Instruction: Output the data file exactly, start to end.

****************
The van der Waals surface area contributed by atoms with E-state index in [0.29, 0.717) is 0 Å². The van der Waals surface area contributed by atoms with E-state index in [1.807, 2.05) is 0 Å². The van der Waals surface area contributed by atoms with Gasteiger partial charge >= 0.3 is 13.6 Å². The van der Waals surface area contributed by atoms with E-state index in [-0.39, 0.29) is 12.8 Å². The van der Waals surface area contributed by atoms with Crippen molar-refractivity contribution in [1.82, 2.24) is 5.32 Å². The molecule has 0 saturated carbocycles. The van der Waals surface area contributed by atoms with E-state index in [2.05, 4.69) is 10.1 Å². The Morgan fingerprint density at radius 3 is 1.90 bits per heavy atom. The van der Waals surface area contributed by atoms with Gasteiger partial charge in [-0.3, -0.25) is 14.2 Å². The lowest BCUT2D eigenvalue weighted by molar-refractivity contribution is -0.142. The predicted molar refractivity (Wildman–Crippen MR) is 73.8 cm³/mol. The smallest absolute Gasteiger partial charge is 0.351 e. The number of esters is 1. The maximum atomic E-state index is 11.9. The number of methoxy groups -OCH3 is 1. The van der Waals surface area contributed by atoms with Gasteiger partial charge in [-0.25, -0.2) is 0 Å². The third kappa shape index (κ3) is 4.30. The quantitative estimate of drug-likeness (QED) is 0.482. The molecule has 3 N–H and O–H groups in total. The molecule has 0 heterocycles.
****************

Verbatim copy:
The van der Waals surface area contributed by atoms with E-state index in [0.29, 0.717) is 0 Å². The van der Waals surface area contributed by atoms with E-state index in [1.807, 2.05) is 0 Å². The van der Waals surface area contributed by atoms with Gasteiger partial charge >= 0.3 is 13.6 Å². The van der Waals surface area contributed by atoms with E-state index in [-0.39, 0.29) is 12.8 Å². The van der Waals surface area contributed by atoms with Crippen molar-refractivity contribution in [1.82, 2.24) is 5.32 Å². The molecule has 0 saturated carbocycles. The van der Waals surface area contributed by atoms with E-state index in [2.05, 4.69) is 10.1 Å². The Morgan fingerprint density at radius 3 is 1.90 bits per heavy atom. The van der Waals surface area contributed by atoms with Gasteiger partial charge in [-0.3, -0.25) is 14.2 Å². The lowest BCUT2D eigenvalue weighted by molar-refractivity contribution is -0.142. The predicted molar refractivity (Wildman–Crippen MR) is 73.8 cm³/mol. The smallest absolute Gasteiger partial charge is 0.351 e. The number of esters is 1. The maximum atomic E-state index is 11.9. The number of methoxy groups -OCH3 is 1. The van der Waals surface area contributed by atoms with Gasteiger partial charge in [-0.25, -0.2) is 0 Å². The third kappa shape index (κ3) is 4.30. The quantitative estimate of drug-likeness (QED) is 0.482. The molecule has 3 N–H and O–H groups in total. The molecule has 0 heterocycles.